Culture is shared beliefs, customs and values. It includes things such as language, religion and other faiths, diet, sport and music. It also includes ideas about things like personal modesty, morality and gender roles. Culture binds society together. It gives people a shared identity and a sense of belonging. This is why it is important for someone’s self-concept.
A person’s understanding of his or her own self-concept is dependent on his or her own emotional and intellectual maturity. A person needs complex language to describe his/her self-concept accurately so language development must come first. For this reason alone small children alone cannot describe their self-concept.
At the age of 2 a child will be able to say if they are a boy or a girl and they may know their age. But they will not be able to describe themselves.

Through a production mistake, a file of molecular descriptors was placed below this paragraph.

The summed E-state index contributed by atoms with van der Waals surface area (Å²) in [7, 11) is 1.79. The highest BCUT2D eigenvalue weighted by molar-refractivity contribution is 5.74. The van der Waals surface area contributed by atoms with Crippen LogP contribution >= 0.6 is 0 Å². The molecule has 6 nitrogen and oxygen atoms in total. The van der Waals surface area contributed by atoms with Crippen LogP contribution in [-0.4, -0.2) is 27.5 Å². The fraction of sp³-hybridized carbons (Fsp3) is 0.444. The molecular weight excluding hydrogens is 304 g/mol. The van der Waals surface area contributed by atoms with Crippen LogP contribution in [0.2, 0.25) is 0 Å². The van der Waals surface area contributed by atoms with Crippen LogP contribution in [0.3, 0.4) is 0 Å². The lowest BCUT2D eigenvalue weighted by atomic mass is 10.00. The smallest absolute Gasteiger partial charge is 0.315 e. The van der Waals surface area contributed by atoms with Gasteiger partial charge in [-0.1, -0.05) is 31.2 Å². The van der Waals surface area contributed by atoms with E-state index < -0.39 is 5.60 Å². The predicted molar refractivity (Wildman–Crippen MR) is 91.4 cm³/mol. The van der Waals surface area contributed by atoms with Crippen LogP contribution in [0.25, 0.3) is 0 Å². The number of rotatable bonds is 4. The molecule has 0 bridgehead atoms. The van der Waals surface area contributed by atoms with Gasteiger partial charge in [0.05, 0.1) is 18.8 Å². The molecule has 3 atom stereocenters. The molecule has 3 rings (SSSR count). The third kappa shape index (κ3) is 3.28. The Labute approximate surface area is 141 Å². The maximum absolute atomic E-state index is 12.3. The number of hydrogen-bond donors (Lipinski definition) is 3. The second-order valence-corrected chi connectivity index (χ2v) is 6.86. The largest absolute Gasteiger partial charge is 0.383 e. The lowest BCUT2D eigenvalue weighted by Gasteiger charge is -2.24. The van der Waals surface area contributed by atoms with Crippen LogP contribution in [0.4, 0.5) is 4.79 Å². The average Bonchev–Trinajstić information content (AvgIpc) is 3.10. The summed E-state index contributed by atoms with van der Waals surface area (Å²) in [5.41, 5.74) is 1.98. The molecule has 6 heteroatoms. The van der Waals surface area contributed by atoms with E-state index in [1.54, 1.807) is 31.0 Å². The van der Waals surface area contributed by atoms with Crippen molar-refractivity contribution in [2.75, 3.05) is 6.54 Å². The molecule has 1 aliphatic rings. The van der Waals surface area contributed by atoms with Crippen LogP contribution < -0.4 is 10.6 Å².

By 10 years a child can describe their appearance, his/her likes and dislikes and aspects of his/her life i.e. home & school. But they will not be emotionally mature enough to compare themselves with another person.
By late adolescence people are emotionally mare enough to draw comparisons with their peer group. The peer group is particularly important at this age. They help them form a view of their self-concept, their environment, personal needs and abstract ideas. They will have clear opinions on many issues.
By the time a person is an adult they will have enough emotional maturity to have personal insight. They will also have the necessary language to describe his/her self-concept in detail.
Our ideas are strongly influenced by our experiences at school. Young people spend more than half their time they are awake at school, doing homework or meeting friends from school. Later experiences at college or university can also confirm our change what we think about ourselves.